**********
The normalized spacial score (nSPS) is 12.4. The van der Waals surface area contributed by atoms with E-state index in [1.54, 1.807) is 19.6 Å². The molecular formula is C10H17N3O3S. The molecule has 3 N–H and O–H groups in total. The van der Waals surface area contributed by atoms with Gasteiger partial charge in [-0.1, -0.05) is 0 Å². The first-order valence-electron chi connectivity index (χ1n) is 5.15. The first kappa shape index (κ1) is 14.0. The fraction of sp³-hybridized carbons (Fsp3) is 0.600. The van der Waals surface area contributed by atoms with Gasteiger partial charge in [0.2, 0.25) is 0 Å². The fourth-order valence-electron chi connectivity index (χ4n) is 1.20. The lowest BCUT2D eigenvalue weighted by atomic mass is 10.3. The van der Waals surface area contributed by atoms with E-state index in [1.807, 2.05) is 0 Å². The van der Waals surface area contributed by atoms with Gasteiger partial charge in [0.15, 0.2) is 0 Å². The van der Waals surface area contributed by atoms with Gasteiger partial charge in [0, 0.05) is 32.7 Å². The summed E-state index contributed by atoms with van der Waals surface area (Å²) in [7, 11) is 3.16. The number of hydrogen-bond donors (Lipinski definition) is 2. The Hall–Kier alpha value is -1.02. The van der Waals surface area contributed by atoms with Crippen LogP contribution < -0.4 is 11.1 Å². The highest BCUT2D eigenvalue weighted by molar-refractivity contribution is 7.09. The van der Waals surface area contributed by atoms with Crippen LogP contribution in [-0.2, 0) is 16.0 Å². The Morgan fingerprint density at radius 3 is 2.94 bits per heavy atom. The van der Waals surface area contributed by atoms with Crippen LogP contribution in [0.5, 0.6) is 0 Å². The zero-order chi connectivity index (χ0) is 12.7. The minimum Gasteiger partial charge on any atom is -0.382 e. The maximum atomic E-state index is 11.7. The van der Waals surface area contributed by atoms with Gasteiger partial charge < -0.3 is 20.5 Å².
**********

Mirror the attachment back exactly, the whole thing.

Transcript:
The normalized spacial score (nSPS) is 12.4. The van der Waals surface area contributed by atoms with E-state index in [1.54, 1.807) is 19.6 Å². The molecular formula is C10H17N3O3S. The molecule has 3 N–H and O–H groups in total. The van der Waals surface area contributed by atoms with Gasteiger partial charge in [-0.1, -0.05) is 0 Å². The first-order valence-electron chi connectivity index (χ1n) is 5.15. The first kappa shape index (κ1) is 14.0. The fraction of sp³-hybridized carbons (Fsp3) is 0.600. The van der Waals surface area contributed by atoms with Gasteiger partial charge in [0.2, 0.25) is 0 Å². The fourth-order valence-electron chi connectivity index (χ4n) is 1.20. The lowest BCUT2D eigenvalue weighted by atomic mass is 10.3. The van der Waals surface area contributed by atoms with E-state index in [1.807, 2.05) is 0 Å². The van der Waals surface area contributed by atoms with Gasteiger partial charge in [0.15, 0.2) is 0 Å². The van der Waals surface area contributed by atoms with Gasteiger partial charge in [0, 0.05) is 32.7 Å². The summed E-state index contributed by atoms with van der Waals surface area (Å²) in [7, 11) is 3.16. The number of hydrogen-bond donors (Lipinski definition) is 2. The Hall–Kier alpha value is -1.02. The van der Waals surface area contributed by atoms with Crippen LogP contribution < -0.4 is 11.1 Å². The highest BCUT2D eigenvalue weighted by molar-refractivity contribution is 7.09. The van der Waals surface area contributed by atoms with Crippen LogP contribution in [-0.2, 0) is 16.0 Å². The Morgan fingerprint density at radius 3 is 2.94 bits per heavy atom. The van der Waals surface area contributed by atoms with Crippen LogP contribution in [0.5, 0.6) is 0 Å². The zero-order chi connectivity index (χ0) is 12.7. The minimum Gasteiger partial charge on any atom is -0.382 e. The maximum atomic E-state index is 11.7. The van der Waals surface area contributed by atoms with Gasteiger partial charge < -0.3 is 20.5 Å².